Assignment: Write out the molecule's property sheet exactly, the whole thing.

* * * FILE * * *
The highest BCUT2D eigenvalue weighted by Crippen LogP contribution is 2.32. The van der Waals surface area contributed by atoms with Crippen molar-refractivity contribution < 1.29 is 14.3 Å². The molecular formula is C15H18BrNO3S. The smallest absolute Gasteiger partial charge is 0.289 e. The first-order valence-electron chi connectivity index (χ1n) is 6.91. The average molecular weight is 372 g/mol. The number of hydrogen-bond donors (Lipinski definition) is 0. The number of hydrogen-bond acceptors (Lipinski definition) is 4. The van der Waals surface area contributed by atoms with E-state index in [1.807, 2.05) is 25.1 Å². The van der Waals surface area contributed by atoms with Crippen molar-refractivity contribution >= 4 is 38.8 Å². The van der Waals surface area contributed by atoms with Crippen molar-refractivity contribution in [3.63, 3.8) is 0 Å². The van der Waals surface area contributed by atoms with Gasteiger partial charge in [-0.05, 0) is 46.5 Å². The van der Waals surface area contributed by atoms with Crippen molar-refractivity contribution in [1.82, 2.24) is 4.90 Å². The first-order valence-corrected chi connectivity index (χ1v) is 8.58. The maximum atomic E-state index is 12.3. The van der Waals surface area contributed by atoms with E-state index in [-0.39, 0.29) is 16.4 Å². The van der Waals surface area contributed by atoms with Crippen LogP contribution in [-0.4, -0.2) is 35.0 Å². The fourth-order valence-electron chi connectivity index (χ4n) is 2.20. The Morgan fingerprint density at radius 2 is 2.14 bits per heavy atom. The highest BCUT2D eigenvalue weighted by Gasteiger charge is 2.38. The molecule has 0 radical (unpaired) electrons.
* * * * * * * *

The highest BCUT2D eigenvalue weighted by Crippen LogP contribution is 2.32. The van der Waals surface area contributed by atoms with Crippen molar-refractivity contribution < 1.29 is 14.3 Å². The molecular formula is C15H18BrNO3S. The smallest absolute Gasteiger partial charge is 0.289 e. The first-order valence-electron chi connectivity index (χ1n) is 6.91. The average molecular weight is 372 g/mol. The number of hydrogen-bond donors (Lipinski definition) is 0. The number of hydrogen-bond acceptors (Lipinski definition) is 4. The van der Waals surface area contributed by atoms with E-state index in [1.807, 2.05) is 25.1 Å². The van der Waals surface area contributed by atoms with Crippen molar-refractivity contribution >= 4 is 38.8 Å². The van der Waals surface area contributed by atoms with Crippen molar-refractivity contribution in [3.63, 3.8) is 0 Å². The van der Waals surface area contributed by atoms with Gasteiger partial charge in [-0.05, 0) is 46.5 Å². The van der Waals surface area contributed by atoms with Crippen molar-refractivity contribution in [1.82, 2.24) is 4.90 Å². The first-order valence-corrected chi connectivity index (χ1v) is 8.58. The maximum atomic E-state index is 12.3. The van der Waals surface area contributed by atoms with E-state index in [-0.39, 0.29) is 16.4 Å². The van der Waals surface area contributed by atoms with Crippen LogP contribution in [-0.4, -0.2) is 35.0 Å². The fourth-order valence-electron chi connectivity index (χ4n) is 2.20. The Morgan fingerprint density at radius 2 is 2.14 bits per heavy atom. The highest BCUT2D eigenvalue weighted by Gasteiger charge is 2.38. The molecule has 0 radical (unpaired) electrons.